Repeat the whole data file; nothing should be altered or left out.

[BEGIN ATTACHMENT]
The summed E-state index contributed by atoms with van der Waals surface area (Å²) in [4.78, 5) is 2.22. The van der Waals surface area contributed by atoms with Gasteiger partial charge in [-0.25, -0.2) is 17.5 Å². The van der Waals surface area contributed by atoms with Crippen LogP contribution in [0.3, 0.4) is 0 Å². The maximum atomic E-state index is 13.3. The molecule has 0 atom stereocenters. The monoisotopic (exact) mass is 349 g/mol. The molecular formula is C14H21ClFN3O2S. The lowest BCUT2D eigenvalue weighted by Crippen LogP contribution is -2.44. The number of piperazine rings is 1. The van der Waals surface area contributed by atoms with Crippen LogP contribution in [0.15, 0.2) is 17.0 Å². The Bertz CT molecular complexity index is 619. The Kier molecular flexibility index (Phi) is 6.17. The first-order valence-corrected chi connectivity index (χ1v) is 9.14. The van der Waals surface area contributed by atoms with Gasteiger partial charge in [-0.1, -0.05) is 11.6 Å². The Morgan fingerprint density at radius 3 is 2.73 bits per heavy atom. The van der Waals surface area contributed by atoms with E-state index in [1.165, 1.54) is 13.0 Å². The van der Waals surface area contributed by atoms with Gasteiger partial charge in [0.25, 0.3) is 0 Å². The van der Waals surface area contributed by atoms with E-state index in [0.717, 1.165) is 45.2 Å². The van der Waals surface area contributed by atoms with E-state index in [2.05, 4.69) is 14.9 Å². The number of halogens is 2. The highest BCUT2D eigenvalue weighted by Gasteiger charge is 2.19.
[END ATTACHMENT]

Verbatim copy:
The summed E-state index contributed by atoms with van der Waals surface area (Å²) in [4.78, 5) is 2.22. The van der Waals surface area contributed by atoms with Gasteiger partial charge in [-0.25, -0.2) is 17.5 Å². The van der Waals surface area contributed by atoms with Crippen LogP contribution in [0.3, 0.4) is 0 Å². The maximum atomic E-state index is 13.3. The molecule has 0 atom stereocenters. The monoisotopic (exact) mass is 349 g/mol. The molecular formula is C14H21ClFN3O2S. The lowest BCUT2D eigenvalue weighted by Crippen LogP contribution is -2.44. The number of piperazine rings is 1. The van der Waals surface area contributed by atoms with Crippen LogP contribution in [0.15, 0.2) is 17.0 Å². The Bertz CT molecular complexity index is 619. The Kier molecular flexibility index (Phi) is 6.17. The first-order valence-corrected chi connectivity index (χ1v) is 9.14. The van der Waals surface area contributed by atoms with Gasteiger partial charge in [-0.1, -0.05) is 11.6 Å². The Morgan fingerprint density at radius 3 is 2.73 bits per heavy atom. The van der Waals surface area contributed by atoms with E-state index in [1.165, 1.54) is 13.0 Å². The van der Waals surface area contributed by atoms with Gasteiger partial charge in [0.25, 0.3) is 0 Å². The van der Waals surface area contributed by atoms with E-state index in [0.717, 1.165) is 45.2 Å². The van der Waals surface area contributed by atoms with E-state index in [2.05, 4.69) is 14.9 Å². The number of halogens is 2. The highest BCUT2D eigenvalue weighted by Gasteiger charge is 2.19.